o00scorpion00o wrote:The other thing about the 10-12T is how fast will it actually go up the hill is what you need to ask cell-man or someone who actually has those motors, you might find that 48 volts is awful slow while climbing!
Well, the video that chroot posted on that subject seems fairly convincing, assuming that the data presented in it is true.
I would also tend to assume that, should I wish to increase the battery voltage at some point in the future, that there's no reason why I could not install a 36v battery pack of equivalent Ah rating in series with the main battery. I'd have to check out the BMSes to ensure that there are no components in them with an inadequate voltage rating. Perhaps this is something I will ask cell_man about directly.
Lebowski wrote:If you want speed and hill climbing, get a 12T and a 80 to 100V battery.
Something to consider for sure. I'm not sure what the single-block BMS options for such a battery would be- I need to figure out with certainty if the series-BMS idea is valid. Two 39V packs in series would really be something.
dogman wrote:Very true. Most of the people I have steered towards the 2810 9 continent are running them at 72v, and very happy with 30 mph top speed. And even happier when they have a steep hill to climb. But if you run that motor on 48v, it's too slow for most people, at 19-20 mph. It definitely will climb 15% without any problems, even on a lame 48v 20 amps.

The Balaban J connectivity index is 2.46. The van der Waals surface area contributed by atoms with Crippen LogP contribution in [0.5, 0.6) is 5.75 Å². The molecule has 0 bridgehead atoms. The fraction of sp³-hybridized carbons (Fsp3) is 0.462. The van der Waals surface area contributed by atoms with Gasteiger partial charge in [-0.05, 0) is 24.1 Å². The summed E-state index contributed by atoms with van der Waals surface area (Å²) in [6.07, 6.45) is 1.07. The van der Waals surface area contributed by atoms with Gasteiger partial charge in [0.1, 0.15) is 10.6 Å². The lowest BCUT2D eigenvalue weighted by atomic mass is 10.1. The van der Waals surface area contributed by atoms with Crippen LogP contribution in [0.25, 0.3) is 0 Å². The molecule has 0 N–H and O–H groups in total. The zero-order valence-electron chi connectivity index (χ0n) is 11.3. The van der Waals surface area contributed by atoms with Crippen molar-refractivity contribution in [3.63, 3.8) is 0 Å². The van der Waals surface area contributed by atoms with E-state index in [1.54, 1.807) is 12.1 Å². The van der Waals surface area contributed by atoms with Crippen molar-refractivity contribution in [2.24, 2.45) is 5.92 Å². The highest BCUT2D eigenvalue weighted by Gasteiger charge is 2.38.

To be honest, I've been leaning in the direction of a geared motor for other reasons as well, principally weight and free-wheel ability. I just didn't realize that there were such capable geared motors out there, given that most of the ones I'd seen previously tend to carry rather small wattage ratings.
And like I said- speed on electric-only mode is not a high priority in this build. If I can cruise comfortably along a 5% grade at 20-25 MPH with a 50/50 split of pedal power and the electric wind, that would suit me just fine. My only concern for speed on the more severe hills (which tend to be relatively short in length, no more than 100-200 meters typically) is that the system be capable of actually getting up them without stalling or slowing down so much that the motor overheats. That's the big problem I had with the Amped system.
dogman wrote:The advice about making a really good bike the first priority remains. The rest is an easy solve, the only problem is deciding which slower winding motor to choose, and what voltage to run.
Interesting that you say this, as I've finding the problem to be quite the opposite. There are a number of good bike shops in my area, so it's easy to browse around, sit on bikes, ride them, operate the controls, and get a feel for how they work. (For instance, I rode a bike with disc brakes for the first time this past Monday at one local shop, and I'm absolutely hooked. I'd have never imagined the difference vs. linear-pull rim brakes could be so dramatic!)
By comparison, all I have to go on for selecting a motor and battery is what I can read online. No ability to go into a shop and test-drive them, so it's a much more vexing problem, at least for me, given my present level of (in) experience with them.
The concept of "average" requires that 50% of the population be below it.